My Economy

For a recovering restaurant in Puerto Rico, sometimes it’s just about making it through the day

Maria Hollenhorst Aug 29, 2018
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An American flag and Puerto Rican flag fly next to each other in Old San Juan in Puerto Rico. Joe Raedle/Getty Images
My Economy

For a recovering restaurant in Puerto Rico, sometimes it’s just about making it through the day

Maria Hollenhorst Aug 29, 2018
An American flag and Puerto Rican flag fly next to each other in Old San Juan in Puerto Rico. Joe Raedle/Getty Images
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My Economy tells the story of the new economic normal through the eyes of people trying to make it, because we know the only numbers that really matter are the ones in your economy.


My name is Maria Mercedes Grubb, and I am the executive chef of the restaurant Gallo Negro in San Juan, Puerto Rico.

The first time I walked into that restaurant after the hurricane, it was pretty hellish. Everything was covered in mold. Just a thick layer of mold on the tables and on the bar, and we took everything apart — every single bottle of spice had to be wiped down. And we had a tiny generator so that we could turn on some fans and some lights. We have no windows, so we were just sweating it out and just cleaning everything. We went without power for three months and without water for two months.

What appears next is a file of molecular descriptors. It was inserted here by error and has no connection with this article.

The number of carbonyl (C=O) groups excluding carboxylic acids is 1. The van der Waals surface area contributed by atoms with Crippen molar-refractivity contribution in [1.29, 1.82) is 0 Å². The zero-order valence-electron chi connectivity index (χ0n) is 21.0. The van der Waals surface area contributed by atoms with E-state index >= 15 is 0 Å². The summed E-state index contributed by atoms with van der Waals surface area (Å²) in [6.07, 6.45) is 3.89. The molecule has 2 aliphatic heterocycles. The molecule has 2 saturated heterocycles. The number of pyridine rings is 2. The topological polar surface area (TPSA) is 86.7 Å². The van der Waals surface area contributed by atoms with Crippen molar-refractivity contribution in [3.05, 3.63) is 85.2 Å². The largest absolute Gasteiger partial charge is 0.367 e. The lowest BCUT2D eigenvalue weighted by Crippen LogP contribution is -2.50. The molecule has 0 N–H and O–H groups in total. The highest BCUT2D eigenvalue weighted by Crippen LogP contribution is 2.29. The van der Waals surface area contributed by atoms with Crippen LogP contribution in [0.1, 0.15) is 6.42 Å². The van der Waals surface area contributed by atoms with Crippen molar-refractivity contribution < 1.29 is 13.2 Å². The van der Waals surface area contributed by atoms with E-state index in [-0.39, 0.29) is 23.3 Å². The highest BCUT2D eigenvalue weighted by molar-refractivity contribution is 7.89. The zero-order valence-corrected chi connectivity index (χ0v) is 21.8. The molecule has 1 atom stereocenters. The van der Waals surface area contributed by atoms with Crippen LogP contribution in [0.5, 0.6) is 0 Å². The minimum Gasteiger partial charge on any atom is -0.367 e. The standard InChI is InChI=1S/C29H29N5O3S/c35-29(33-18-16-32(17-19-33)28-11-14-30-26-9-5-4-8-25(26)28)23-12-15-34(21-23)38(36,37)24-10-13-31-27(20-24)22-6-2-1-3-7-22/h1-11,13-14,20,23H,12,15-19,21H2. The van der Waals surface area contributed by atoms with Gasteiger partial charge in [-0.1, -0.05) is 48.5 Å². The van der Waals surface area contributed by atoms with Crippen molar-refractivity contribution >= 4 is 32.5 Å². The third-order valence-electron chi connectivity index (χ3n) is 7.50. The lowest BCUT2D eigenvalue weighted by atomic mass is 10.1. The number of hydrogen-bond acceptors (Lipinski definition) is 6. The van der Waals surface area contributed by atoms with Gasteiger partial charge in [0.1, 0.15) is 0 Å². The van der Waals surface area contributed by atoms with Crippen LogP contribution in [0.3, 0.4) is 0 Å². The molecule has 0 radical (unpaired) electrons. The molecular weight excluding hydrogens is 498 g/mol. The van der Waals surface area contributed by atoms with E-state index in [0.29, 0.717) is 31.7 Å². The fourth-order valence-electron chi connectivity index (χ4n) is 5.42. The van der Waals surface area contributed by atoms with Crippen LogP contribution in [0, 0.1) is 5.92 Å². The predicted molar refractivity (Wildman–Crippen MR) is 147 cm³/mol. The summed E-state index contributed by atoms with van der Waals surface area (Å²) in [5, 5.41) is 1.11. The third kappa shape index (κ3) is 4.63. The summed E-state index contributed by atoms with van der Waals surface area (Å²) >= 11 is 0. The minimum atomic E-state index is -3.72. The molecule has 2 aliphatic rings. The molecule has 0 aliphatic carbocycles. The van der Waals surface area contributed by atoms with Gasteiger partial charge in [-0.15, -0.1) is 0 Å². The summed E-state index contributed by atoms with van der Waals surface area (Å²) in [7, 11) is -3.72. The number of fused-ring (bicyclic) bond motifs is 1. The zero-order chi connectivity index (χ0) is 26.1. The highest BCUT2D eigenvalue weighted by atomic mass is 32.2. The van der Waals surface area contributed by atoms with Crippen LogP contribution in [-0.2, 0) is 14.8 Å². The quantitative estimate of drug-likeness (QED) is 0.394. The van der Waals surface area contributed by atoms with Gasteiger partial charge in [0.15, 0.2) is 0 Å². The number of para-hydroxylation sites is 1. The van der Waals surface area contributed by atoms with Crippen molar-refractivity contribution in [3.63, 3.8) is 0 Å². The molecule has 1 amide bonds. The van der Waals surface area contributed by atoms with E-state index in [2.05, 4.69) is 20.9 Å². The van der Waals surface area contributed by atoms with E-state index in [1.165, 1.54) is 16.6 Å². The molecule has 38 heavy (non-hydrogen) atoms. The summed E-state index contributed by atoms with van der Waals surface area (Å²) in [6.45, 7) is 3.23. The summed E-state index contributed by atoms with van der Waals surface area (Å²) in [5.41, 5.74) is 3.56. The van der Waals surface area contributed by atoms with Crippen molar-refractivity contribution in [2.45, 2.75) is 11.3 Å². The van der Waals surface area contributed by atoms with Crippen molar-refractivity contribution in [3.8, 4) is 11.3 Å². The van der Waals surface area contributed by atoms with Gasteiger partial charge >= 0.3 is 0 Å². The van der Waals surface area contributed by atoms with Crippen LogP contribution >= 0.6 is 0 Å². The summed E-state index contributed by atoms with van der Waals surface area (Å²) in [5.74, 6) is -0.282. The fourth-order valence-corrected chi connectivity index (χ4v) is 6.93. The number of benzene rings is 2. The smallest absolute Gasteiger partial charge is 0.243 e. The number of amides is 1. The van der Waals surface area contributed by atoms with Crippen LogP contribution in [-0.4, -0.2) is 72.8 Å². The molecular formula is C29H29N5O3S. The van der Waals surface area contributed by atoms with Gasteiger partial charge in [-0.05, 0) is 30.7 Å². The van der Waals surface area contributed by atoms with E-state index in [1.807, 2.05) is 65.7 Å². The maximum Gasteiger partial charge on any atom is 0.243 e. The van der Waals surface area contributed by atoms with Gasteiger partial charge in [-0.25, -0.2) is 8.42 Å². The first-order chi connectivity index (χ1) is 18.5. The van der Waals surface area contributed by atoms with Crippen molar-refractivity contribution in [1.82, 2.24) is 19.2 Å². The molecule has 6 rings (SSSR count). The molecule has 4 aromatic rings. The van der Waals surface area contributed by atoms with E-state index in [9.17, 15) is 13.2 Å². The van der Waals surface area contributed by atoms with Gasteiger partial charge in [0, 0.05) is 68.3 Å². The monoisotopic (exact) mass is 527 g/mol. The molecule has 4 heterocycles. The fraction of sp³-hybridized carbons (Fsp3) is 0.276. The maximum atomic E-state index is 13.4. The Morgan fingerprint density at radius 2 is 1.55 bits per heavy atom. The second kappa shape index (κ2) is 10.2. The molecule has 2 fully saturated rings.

When we reopened, I was literally by myself in the kitchen. It was just my brother and I and the dishwasher. We had to shorten the menu. We had to shorten the prices. Everything had to be purchased at the local Costco. But the beautiful thing that I remember was just every guest that came through, we just to hugged them and just be so happy to see them, and everybody told you their story about what they just went through. That sense of community was just like the thing that kept you smiling, the thing that kept you wanting to just push and keep reopening every day.

Right now in Puerto Rico, you wish that your day, instead of 12 hours, you have at least an extra two hours just to cope with traffic. There’s still a lot of power lights out. You have to work harder now to be able to do what needs to be day-to-day business. But we’re turning that into a positive thing.

You know, just making ends meet and just treating them like “Iron Chef” basket sort of situation — you just opened the basket and deal with what you have in hand. We’re still going, opening every single day, keeping our doors open. We just want people to know that we’re here. We’re open for business.

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